Sri Aurobindo describes Mayavada: “In the classical theory of Illusionism a sole and supreme spiritual Existence is accepted as the one Reality: it is by its essentiality the Self, yet the natural beings of which it is the Self are only temporary appearances; it is in its absoluteness the substratum of all things, but the universe erected on the substratum is either a non-existence, a semblance, or else in some way unreally real; it is a cosmic illusion. For the Reality is one without a second, it is immutable in eternity, it is the sole Existence; there is nothing else, there are no true becomings of this Being: it is and must for ever remain void of name, feature, formation, relation, happening; if it has a Consciousness, it can only be a pure consciousness of its own absolute being.”
This formulation of course does not actually work out the nature of the Illusion and its relationship to the Reality. By what means, and for what purpose does the One, Absolute, Eternal and Immutable Being, Brahman, either create or permit to be created, this world of Illusion, and why? Mayavada does not really attempt an answer to this question, as it concerns itself primarily with escaping the illusion and identifying the consciousness with the Immutable Brahman.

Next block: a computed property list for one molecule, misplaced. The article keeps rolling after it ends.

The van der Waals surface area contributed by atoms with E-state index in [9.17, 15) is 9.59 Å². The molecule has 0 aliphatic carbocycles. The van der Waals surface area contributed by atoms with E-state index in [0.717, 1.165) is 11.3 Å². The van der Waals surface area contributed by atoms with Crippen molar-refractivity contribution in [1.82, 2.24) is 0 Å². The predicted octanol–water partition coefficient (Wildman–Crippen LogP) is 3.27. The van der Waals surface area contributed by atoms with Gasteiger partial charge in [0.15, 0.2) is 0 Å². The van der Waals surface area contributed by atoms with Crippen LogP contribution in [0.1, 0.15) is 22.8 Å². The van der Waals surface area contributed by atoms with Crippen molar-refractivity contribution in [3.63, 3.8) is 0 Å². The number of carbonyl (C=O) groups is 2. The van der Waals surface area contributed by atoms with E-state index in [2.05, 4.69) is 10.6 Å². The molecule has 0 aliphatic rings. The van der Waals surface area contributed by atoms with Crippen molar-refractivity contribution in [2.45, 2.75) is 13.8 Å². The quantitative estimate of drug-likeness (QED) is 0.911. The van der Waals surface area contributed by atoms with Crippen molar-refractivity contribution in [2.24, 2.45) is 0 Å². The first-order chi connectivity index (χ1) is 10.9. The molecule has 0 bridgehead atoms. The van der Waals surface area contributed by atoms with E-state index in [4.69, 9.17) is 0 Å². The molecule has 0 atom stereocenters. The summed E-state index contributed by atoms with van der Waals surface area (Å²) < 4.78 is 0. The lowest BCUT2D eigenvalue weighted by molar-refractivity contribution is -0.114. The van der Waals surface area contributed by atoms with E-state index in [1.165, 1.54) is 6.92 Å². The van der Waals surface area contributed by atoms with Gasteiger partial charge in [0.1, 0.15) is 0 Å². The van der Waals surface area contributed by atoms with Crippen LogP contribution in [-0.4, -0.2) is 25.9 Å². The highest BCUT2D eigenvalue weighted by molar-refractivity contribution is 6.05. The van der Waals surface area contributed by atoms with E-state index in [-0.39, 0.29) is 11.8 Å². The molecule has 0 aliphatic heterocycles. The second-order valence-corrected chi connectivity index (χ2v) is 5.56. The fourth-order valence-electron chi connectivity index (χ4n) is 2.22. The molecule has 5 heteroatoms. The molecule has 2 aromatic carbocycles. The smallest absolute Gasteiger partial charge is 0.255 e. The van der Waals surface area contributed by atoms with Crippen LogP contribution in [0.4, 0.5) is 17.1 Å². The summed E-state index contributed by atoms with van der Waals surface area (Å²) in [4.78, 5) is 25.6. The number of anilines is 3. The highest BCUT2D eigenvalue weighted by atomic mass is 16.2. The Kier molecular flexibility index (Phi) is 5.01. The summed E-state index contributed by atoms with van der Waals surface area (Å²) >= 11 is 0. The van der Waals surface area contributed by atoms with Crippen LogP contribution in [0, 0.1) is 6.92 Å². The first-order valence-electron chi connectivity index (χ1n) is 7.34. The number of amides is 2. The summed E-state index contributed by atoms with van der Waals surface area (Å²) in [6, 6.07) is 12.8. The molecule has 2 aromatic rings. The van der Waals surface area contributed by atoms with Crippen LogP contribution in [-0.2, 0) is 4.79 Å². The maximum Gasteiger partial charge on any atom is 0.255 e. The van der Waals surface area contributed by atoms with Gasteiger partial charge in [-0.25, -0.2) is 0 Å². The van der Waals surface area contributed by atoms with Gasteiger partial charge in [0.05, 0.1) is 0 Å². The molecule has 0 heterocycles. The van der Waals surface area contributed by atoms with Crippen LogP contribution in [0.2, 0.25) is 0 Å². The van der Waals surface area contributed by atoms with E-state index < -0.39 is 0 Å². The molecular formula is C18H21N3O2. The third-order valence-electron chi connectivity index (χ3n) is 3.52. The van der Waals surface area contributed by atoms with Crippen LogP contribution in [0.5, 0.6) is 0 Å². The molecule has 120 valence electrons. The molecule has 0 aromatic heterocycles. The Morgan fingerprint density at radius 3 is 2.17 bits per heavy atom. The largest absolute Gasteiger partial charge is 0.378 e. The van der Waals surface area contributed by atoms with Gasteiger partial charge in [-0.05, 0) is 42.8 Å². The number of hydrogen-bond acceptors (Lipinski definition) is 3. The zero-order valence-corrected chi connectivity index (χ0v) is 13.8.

If we accept the premise that only Brahman is real, and that “all this is the Brahman”, and that there is “one without a second” the implication is that this world of forms and names and changing circumstances is also the Brahman, is also Real, and is part of that One. Mayavada avoids this conclusion by never asking the question or accepting the logical conclusion of its own basic tenets.
We shall explore the nature of Mayavada and its relationship to the Brahman in the next post.
reference: Sri Aurobindo, The Life Divine, Book 2, Part I, Chapter 6, Reality and the Cosmic Illusion, pp. 441-442